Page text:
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We the People March Organizer Amy Siskind On Why It’s Needed: The Trump Regime Must Be Accountable

Solomon M Z Dennis

Sept. 19, 2019

If you are beyond frustrated by any or all of the Trump administration policies, author and activist Amy Siskind understands. That’s why she’s spearheaded the We The People marches across the country on Saturday, September 21st.
“If people are waiting for the 2020 election to save us, they will be disappointed,” warns activist, author and organizer of the We The People march , Amy Siskind. A projected 100,00 Americans who are determined not to just sit and wait will descend on Washington, D.C. on Saturday, September 21st, and tens of thousands more will be taking to the streets in over 60 marches across the US and other countries.
The point is to dramatically remind Congress “that they work for us, the people, and not the president or corporate influencers” according to We The People’s mission statement . “The members of Congress and especially (Speaker of the House) Nancy Pelosi need to feel the pressure to hold the Trump regime accountable. They have failed at that,” asserts Siskind in an EXCLUSIVE interview. “We are rolling the dice if we are just waiting for 2020.”
Siskind, who published the book, ‘The List: A Week-by-Week Reckoning Of Trump’s First Year,’ has been a very close observer of the Trump administration, from its separation of children from their parents at the border, to its rollback of environmental protections,  and she has compiled a weekly list of “not- normal” events and policies coming out of the Trump White House.
She felt compelled to begin organizing the We The People march earlier this past summer. “I’d been noticing, that everyone was so gung ho after the midterms. We thought that if we just got the House (of Representatives) we’d be going back to normalcy, but that hasn’t happened… and I felt that there was this broad sense of frustration,” Siskind explains. “I got the feeling that people wanted to do something. They wanted to take to the streets and march.
Never been to a march in my life but I'll be there this Saturday! See ya soon, DC. #WeThePeopleMarch https://t.co/FgR0EZUWEU — Aiden Malecky (@MaleckyAiden) September 19, 2019
Siskind recounts that she tweeted out that “someone has to organize a march.” But despite getting 25 thousand retweets and then tweeting to progressive activist groups like Indivisible and Moveon.org, no organization came forward.
Siskind decided that, “I had to do it.” It was the beginning of August and she discovered that the first Saturday she could get a permit for a march in Washington, D.C. was September 21st, so September 21st, it was.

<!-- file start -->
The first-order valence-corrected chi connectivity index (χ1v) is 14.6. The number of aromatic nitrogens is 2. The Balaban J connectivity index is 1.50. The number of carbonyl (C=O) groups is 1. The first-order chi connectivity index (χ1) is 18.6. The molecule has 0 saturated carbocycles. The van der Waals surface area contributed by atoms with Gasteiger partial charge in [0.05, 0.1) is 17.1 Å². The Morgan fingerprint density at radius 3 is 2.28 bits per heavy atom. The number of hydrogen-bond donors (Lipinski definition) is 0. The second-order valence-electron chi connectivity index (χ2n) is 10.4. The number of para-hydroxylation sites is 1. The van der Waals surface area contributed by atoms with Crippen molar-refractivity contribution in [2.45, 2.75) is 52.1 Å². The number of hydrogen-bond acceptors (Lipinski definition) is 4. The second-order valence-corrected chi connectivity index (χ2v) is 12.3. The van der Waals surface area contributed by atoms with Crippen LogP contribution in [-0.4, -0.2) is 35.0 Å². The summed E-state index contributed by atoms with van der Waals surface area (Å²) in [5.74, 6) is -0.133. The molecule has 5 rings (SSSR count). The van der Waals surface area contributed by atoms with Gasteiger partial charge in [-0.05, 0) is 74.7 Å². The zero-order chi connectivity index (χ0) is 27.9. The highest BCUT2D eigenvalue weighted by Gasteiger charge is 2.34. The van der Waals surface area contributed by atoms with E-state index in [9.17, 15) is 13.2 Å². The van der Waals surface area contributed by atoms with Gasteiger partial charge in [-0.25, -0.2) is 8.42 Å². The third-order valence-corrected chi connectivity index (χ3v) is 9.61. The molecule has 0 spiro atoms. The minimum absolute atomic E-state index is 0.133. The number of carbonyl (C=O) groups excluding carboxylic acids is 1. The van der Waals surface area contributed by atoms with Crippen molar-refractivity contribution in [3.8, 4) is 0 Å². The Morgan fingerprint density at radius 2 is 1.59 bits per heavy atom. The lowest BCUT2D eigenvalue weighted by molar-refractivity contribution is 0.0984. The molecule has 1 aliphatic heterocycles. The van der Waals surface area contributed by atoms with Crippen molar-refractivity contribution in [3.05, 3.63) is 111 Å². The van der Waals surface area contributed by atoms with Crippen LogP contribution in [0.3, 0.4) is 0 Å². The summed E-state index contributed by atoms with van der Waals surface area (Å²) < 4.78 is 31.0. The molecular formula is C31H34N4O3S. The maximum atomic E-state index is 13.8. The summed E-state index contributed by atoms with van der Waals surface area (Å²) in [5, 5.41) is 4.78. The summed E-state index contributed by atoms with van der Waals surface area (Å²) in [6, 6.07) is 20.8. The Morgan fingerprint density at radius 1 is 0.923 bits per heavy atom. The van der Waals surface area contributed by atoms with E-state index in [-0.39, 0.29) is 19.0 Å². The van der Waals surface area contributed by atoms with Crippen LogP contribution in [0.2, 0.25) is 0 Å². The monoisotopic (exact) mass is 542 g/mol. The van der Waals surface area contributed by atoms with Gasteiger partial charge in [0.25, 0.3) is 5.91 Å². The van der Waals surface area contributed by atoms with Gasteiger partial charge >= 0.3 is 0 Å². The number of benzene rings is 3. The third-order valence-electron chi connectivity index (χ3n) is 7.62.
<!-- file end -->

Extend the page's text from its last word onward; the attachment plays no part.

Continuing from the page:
The word spread like wildfire in a grass roots way and people all over the country began organizing local sister marches in their own cities and towns, including New York, Chicago, San Francisco and Dallas/ Ft. Worth. Siskind calls the organizers of these marches, her co-hosts, and says there are about 65 marches outside of DC.
The march isn’t about one particular issue. “We have a broad and inclusive mission statement. Some people are marching to protest kids in cages, or for gun legislation of impeachment,” explains Siskind. “We are hoping that the march will be the beginning of a re-awakening. People are fired up. Our Congress has let us down and Trump is emboldened.”
Siskind fervently fears that “we are on the the precipice of becoming an authorization state.” Trump, she believes, “is going after his enemies with the justice department. He’s using it as his personal law firm,” she contends.
She is disappointed that the Democrats in the House of Representatives haven’t launched a formal impeachment investigation, and she has grave fears that 2020 will not be a fair election. She points out that Trump loyalists lead agencies that should be protecting us from foreign interference and tha Trump himself has said publicly that he will welcome foreign help.
That’s exactly why Siskind is looking forward to up to 100,000 citizens taking to the D.C. streets including in front of the Trump Hotel with their signs and the giant Trump rat.
Says Siskind, “It’s symbolically a big message. Trump is impacted by crowds and by a lot of media attention. We think he’ll take notice.”
To find out more about the Washington D.C. march or a march near you, go to wethepeoplemarch2019.org . And if you can’t go to one but want to support We The People’s mission, you can also make a donation on the site.
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